Bamboo Flooring Environmentally Friendly to the Forrest
Bamboo flooring environmentally friendly – not only to the forest but also to animal such as the panda. Most of us regardless of where we live appreciate our environment.
Surfing the Internet, visiting homes and flooring stores one can become amazed at the large variety of floors that are available. Soft wood, hardwood, exotic wood and bamboo represent a few of our many floor types.
Carpet, linoleum, sheet vinyl, laminate, ceramic and stone are a few more of the floors we enjoy.
Of all of these floors a bamboo flooring environmentally friendly floor is one of the greenest floors available.
As humans we may argue over the spotted owl, endangered plants, endangered bugs and rodents. We can face oil spills at sea and pipeline breaks at land, none of which are welcome to any of us. As necessary as mining may be, some of our most beautiful lands have been scarred by strip mining.
Yes, these are all real concerns and all of us need to take them into consideration. Me must weigh in our own minds how we truly feel about the products we choose to use. Do we want an exotic hardwood made from a rare, endangered tree or a environmentally friendly bamboo flooring product?
Environmentally Friendly Effects on the Panda
When we consider bamboo flooring and its effect on the environment it is important that we consider its effect on the giant panda.
- A panda must feed 12 to 16 hours a day, consuming 22 – 40 pounds of bamboo.
- When eating fresh shoots, each panda will consume about 84 pounds of bamboo shoots in a day.
- It’s estimated that their are only 700 – 1500 giant pandas that exist in the wild.
- The best-known endangered animal, probably the Giant Panda.
- The Panda competes with the farmers.
- Poachers kill Panda’s.
- Bamboo also used for other commodities. Food, housing, furniture, musical instruments, toys, tools, and just about anything else you can imagine.
- We are taking more bamboo away from the Panda to make floor covering, or are we?
In Oregon we have environmentalist sitting at the top of trees in an attempt to keep them from being cut down. Some trees sitters are there for months and even a year or longer. Competitive priced wood is no longer available in the United States for housing, flooring, and furniture and just about everything else.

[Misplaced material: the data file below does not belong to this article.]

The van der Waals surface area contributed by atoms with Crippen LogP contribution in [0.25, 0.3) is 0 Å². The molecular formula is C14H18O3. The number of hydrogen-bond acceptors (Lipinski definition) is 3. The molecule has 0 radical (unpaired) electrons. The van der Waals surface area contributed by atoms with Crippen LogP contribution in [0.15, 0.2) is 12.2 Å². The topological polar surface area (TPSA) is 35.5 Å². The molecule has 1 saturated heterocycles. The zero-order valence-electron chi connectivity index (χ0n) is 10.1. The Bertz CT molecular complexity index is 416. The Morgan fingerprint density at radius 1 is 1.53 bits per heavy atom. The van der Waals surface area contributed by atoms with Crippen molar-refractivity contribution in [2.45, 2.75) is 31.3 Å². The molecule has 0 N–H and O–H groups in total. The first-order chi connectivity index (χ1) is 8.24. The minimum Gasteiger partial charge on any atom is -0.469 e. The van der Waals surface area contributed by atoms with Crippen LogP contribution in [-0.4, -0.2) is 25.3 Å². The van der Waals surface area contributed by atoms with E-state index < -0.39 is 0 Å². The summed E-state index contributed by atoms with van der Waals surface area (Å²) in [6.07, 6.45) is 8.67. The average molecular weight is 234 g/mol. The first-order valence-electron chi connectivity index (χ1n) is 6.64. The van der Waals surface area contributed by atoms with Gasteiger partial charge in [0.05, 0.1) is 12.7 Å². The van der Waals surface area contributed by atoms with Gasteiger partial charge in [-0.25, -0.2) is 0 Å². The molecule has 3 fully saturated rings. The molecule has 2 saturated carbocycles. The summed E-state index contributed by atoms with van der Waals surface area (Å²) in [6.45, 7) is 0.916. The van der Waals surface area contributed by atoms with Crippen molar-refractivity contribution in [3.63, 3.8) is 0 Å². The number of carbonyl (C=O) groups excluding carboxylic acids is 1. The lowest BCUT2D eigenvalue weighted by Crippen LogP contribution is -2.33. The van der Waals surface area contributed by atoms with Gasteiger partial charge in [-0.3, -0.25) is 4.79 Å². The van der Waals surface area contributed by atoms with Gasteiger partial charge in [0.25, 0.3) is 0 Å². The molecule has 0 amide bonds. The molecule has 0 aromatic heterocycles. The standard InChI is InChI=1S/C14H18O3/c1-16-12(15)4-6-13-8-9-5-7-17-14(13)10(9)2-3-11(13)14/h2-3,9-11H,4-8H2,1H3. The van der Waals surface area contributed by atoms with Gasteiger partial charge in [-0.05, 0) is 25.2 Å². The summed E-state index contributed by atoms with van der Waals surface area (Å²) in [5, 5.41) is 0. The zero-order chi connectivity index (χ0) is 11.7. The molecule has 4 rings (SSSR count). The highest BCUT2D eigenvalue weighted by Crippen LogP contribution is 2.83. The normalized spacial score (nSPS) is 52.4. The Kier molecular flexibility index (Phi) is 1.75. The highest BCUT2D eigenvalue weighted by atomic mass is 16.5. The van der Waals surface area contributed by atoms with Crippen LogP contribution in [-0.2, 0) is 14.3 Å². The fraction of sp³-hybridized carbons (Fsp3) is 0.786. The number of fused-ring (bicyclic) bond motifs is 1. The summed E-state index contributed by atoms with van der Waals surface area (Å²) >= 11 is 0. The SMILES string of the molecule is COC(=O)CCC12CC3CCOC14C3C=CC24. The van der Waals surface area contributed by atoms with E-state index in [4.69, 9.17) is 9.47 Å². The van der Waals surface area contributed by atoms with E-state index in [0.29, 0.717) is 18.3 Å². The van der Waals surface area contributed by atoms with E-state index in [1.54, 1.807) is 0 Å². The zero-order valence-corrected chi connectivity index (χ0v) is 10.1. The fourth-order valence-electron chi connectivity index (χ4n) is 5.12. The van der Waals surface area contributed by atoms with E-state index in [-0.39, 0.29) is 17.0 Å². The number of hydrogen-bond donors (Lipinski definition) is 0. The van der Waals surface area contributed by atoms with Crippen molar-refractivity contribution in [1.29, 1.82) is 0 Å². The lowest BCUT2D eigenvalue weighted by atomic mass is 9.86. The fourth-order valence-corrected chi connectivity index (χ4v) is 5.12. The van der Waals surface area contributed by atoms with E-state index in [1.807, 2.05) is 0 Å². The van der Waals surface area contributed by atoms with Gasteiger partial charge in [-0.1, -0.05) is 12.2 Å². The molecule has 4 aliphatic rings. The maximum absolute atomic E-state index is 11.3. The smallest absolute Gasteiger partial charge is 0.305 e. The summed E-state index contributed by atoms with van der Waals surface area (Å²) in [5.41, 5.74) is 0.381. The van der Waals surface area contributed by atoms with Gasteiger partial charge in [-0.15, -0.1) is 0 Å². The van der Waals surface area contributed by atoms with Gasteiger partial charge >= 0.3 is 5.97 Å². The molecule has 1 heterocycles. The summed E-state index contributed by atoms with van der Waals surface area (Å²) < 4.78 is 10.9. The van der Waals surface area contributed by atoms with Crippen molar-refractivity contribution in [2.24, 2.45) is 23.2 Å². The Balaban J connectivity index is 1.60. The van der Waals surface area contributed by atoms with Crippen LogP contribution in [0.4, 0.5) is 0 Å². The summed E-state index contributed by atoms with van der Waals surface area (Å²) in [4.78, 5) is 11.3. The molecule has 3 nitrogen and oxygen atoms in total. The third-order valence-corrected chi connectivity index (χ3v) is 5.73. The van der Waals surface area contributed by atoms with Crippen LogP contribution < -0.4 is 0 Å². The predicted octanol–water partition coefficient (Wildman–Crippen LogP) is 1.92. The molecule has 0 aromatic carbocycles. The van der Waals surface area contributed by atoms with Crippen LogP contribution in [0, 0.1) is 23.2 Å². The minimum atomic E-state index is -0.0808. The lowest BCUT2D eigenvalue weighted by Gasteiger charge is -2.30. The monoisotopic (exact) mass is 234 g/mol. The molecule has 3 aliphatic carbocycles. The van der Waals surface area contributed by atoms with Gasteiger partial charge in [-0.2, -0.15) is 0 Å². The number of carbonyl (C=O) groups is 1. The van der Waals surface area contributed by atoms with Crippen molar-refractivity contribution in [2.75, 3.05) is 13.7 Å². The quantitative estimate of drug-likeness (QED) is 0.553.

We need oil and lots of it for the day-to-day operation of our automobiles, houses, factories and the manufacturing of a multitude of products including floor covering.
Most carpet, laminate and resilient is composed of oil-based products at least in part. Environmental concerns have made us dependent on foreign oil, from countries that have less stringent environmental regulations.
Even those of us in the floor covering industry want a clean environment. We may not agree with sitting in a tree or blocking the construction of a pipeline. When at the supermarket spending our hard earned cash, we still have to think fast when asked, paper or plastic? Do I want to cut a tree today or build a pipeline?
Is Bamboo Flooring Environmentally Friendly the Answer?
In China you do not have people sitting atop the bamboo canes. I imagine some would if they thought they could. Kidding aside, all of us need to be concerned with out environment and I truly believe those of us in the floor covering industry do care. Most all of us want to see the responsible use of our natural resources. We want the beauty of our country and our world to be here for future generations to enjoy.
Are we Taking the Panda’s Food?
So if less than a thousand Panda Bears survive in the wild, and rely on bamboo for their source of food, are bamboo floors the answer?
Most bamboo flooring sold in North America is produced in the southern Chinese province of Hunan. Known as “the bamboo sea” for its extensive bamboo forests.
The government owns the forest and individuals or companies can obtain contracts to harvest from them. Contrary to the concerns of many, the harvesting in these forests are not a threat to Pandas’ as they live at much higher elevations and eat a different species of bamboo.
The habitat today of the giant panda is six small areas located in inland China. This habitat is suitable for the 15 or so bamboo varieties on which the panda survives. The area is a cold, damp coniferous forest with elevations that range from 4,000 to 11,000 feet.
More than 1,000 species of bamboo are found worldwide. The Moso species (phyllostachys pubescens) is a popular species for flooring. The Moso grows to about fifty feet in height and two feet in circumference. Moso is primarily found in the low mountain areas of Zhejiang province (It is in the Temperate Zone about 30 degrees North latitude). The temperatures in this area range from below freezing in the winter to over 100 F in the summer.
Mao Zhu (hairy bamboo) is another popular bamboo used for flooring. It is one of the hundreds of bamboo species not consumed by panda.
With its rapid growth cycle and abundance, bamboo floors really do appear to be environmental friendly.